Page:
What was your first job overall and what was your first credit union job? How did you get brought into the industry?
My first job was at Union Planters National Bank as a safe deposit clerk. I worked 10:00 until 2:30 and till 6:00 on Fridays. I later went full time as a teller. I knew then I wanted to work with the public. My first credit union job was at Kimberly Clark Credit Union where I am now. I started November 5th, 1984. I thought I wanted to work at Memphis City Employees Credit Union because it would be fun to wait on fireman and police. I called Jerry Broxterman, the President at that time and he told me he didn’t have any openings, but his wife Sara at Kimberly Clark Credit Union did. Sara interviewed me over the phone and hired me sight unseen. She was a wonderful person to work for and her door was always open. I learned so much from her.
What’s the best piece of advice you ever received early in your career?
“The dread is worse than the do”. I’ve found if you dig in and get something done without stressing over it, you will feel better in the long run.
Did you ever have a moment when everything just clicked and you felt like what you were doing was what you were meant to do? Or did you feel you were meant to do something else?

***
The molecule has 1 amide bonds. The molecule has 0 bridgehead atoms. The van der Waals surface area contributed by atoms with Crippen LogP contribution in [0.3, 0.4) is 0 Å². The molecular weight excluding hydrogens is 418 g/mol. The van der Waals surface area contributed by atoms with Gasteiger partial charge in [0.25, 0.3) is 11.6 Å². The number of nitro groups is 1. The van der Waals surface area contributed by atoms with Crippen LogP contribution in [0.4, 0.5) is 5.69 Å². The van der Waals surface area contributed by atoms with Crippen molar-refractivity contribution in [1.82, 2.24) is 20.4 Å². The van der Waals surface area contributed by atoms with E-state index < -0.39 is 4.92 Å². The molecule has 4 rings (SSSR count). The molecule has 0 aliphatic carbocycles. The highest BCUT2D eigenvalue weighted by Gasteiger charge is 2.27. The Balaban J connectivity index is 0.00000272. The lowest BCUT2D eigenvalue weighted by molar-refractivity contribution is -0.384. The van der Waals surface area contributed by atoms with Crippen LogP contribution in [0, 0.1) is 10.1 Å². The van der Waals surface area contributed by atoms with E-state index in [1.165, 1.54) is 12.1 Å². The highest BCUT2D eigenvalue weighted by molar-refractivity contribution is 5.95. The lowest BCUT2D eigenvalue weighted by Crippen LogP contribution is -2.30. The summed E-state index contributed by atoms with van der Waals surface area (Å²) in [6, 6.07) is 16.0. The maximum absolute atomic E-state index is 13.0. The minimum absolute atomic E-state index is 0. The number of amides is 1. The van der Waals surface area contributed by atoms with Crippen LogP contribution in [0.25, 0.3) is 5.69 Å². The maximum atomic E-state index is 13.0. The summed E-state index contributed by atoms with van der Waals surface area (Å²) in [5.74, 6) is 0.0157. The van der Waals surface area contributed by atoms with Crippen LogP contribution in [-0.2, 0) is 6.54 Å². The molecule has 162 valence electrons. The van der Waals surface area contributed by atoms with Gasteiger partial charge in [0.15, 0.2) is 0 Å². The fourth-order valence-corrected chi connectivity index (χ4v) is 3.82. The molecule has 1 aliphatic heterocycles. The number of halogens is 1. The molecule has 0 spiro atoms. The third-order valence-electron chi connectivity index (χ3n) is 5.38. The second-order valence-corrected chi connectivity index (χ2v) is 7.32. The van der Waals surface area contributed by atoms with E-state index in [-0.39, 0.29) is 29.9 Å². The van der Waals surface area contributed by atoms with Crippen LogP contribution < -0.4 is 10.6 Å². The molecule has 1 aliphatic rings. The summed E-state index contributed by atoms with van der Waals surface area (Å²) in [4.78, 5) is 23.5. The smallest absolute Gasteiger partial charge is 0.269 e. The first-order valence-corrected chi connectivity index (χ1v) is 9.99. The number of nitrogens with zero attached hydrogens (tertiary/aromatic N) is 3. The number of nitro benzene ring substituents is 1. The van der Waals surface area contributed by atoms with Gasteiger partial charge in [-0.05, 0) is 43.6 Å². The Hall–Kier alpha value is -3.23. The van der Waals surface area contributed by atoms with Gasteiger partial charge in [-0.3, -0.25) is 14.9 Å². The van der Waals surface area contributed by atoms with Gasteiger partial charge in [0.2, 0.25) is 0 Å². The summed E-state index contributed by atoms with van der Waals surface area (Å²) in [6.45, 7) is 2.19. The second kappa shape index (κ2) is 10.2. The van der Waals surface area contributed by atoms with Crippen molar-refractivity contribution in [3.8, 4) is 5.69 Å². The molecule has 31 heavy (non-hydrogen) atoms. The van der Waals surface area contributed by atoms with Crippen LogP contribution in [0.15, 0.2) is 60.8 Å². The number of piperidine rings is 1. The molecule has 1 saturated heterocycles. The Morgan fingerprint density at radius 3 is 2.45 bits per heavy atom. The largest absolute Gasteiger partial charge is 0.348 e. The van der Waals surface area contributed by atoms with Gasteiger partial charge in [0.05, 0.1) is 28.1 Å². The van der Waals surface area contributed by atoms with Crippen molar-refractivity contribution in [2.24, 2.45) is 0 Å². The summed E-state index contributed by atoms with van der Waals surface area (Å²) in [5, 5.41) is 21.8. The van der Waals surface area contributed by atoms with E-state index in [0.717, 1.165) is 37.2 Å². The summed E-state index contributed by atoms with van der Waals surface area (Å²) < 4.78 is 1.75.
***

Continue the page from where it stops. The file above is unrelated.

I feel I was always destined for this career. I did major in elementary education in college and some days it feels like I’m a Kindergarten teacher, but when that light bulb goes off and our members are happy and they tell me what a difference we have made in their life, it makes it all worth it.
Can you give an inspirational story for how your credit union helped a member when a bank wouldn’t?
We had a long time member who got into trouble with some bank credit cards. He was using them to help his mom who had cancer. He missed one payment and the bank increased his rate to 32%. He called us and was going to turn his car in because he couldn’t pay for it. We told him to call the bank and talk to them about lowering his rate. We instructed him on what to say and he called and pleaded his case, and the bank lowered his rate to 4.75%.
Then we were able to refinance his car and evidentially paid off his credit cards. He is still singing our praises and that was over 10 years ago. I get letters and notes all the time thanking us and complementing our staff on their exceptional member service and their caring ways. Our staff ROCKS!
What’s the one thing that, when a young professional that reads this, you want them to take away?
Have passion in what you do. Listen with an open mind to your member’s stories. There is a wealth of information in the spoken and unspoken word. Treat people with respect and dignity first and foremost and that’s how loyalty and trust is built. Get involved in the credit union movement, whether it’s at the Chapter level or networking with your peers. Read as much as you can about the industry.
How do credit unions reinvent themselves and stay relevant to a younger demographic when faced with so much competition from banks & other non traditional forms of banking?
The latest technology is key. Consider the cost factor as an investment in the credit unions future.